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### what is math framing?

Mathematics is often viewed as an idealized, abstract model, a realm of pure logic and precision. Its beauty lies in its consistency and internal coherency, unhindered by the complexities and irregularities of the physical world.

Within this theoretical bubble, we explore mathematical relationships, prove theorems, and navigate through dimensions that exceed the ones we perceive in our physical existence. We marvel at prime numbers, grapple with the concept of Infinity, and debate the peculiarities of irrational numbers. This is mathematics in a form as abstract as possible, considering that even with putting maximum effort into escaping reality, one is always bound by his existence and the frame he creates for being able to even think about a theory.

Take a simple example of theory versus reality. One plus one, in theory, equals 2. In reality, you would need to find two identical units of something to apply the theory, but there are no identical units of anything in this universe. This brings up the question, "Is it all wrong then?" Yes, it is.

We got used to applying theory to explain, understand the basics, and get along with the reality we create, knowing or being unaware that what we believe is inaccurate. It worked when the earth was regarded as flat and works now. A better way would be to acknowledge the lack of understanding and accept the theory tool as an instrument until we can have more insight and transform the theory to represent reality. There is no need to enforce a belief as it being the absolute Truth and revise it when insight and proof become undeniable. Just accept what you believe now as an intermediate step on the path of getting closer and closer to the Truth.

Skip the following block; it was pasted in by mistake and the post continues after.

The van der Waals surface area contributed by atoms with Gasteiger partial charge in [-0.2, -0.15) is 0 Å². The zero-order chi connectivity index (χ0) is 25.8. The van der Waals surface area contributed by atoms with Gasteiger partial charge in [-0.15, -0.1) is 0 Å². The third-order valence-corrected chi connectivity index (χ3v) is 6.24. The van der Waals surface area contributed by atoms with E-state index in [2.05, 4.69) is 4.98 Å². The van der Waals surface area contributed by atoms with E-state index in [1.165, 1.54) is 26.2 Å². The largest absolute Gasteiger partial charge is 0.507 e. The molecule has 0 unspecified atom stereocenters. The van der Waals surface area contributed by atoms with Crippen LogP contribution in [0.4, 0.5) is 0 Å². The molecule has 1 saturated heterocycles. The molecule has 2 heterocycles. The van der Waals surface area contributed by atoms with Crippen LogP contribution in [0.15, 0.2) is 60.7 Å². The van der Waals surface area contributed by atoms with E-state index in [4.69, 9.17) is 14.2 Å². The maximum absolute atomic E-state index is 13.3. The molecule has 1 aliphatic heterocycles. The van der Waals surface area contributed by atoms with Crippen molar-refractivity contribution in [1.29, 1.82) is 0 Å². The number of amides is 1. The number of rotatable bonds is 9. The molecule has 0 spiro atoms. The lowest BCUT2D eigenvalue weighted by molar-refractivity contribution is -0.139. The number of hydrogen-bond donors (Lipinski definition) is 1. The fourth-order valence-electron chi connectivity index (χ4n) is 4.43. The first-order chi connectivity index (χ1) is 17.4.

The true power of mathematics is unveiled when applied to reality as a tool for understanding, learning, and progress, experimentation on the possible and impossible, a lens through which we observe, analyze, and interpret reality.

Math Framing is the transformation of mathematical concepts and theories, expanding to the full spectrum of what mathematics has to give, from their entire or partial theoretical isolation to contextualized and adjusted to reality precise constructs in a way that the result is valid for our reality.

## defining reality

Reality is commonly understood as what you can see and observe, the things you can't see but assume exist somewhere, and all things in existence that you don’t see, take their existence, or even remotely imagine being somewhere. You perceive the reality of the current moment as all things in existence the moment you observe it. You tend to regard reality as a state of things at a given time.

Reality requires a decision to start existing. From the moment of a single first decision (crystalized intent), a tiny bit of reality is formed, and this first decision hopefully leads to a chain of decisions creating more and more of reality.

Like when you intend to stand up from your couch in the living room to go to the kitchen. You need to stand up and start the chain of decisions on your intended path to the kitchen. You will not arrive if you don't make the first step.

Let’s say you arrived, standing in the kitchen. Now, you think that is the reality of the current moment. This is true, but it is much more than that. The reality of the present moment is you, standing in the kitchen, sitting on your couch, standing in front of the kitchen door, etc. Every point of decision you make on your path to the kitchen is the current reality as a sum of all decisions up to the current state of things. The reality consists of everything decided in parallel.

Reality is viewed as a linear past-now construct because of time perception, where past things are gone, out of sight. But Time is only perception. It is valid to say that when dinosaurs still lived on earth, the reality was different than the one you experience now, not because you didn’t see any dinosaurs in your backyard this morning but because you did not exist when they did. A lot of things happened since then.

Reality is like a container you fill with more and more staff, never getting emptied.

## transformation

Math Framing is not a process of translation but one of transformation. It is not about taking mathematical objects and squeezing them into reality. Instead, it involves transforming them to represent reality as closely as possible within the confines and constraints of our physical universe.

To understand our reality, we need to identify the Math of it, transform our theories, and consider them an abstract starting point.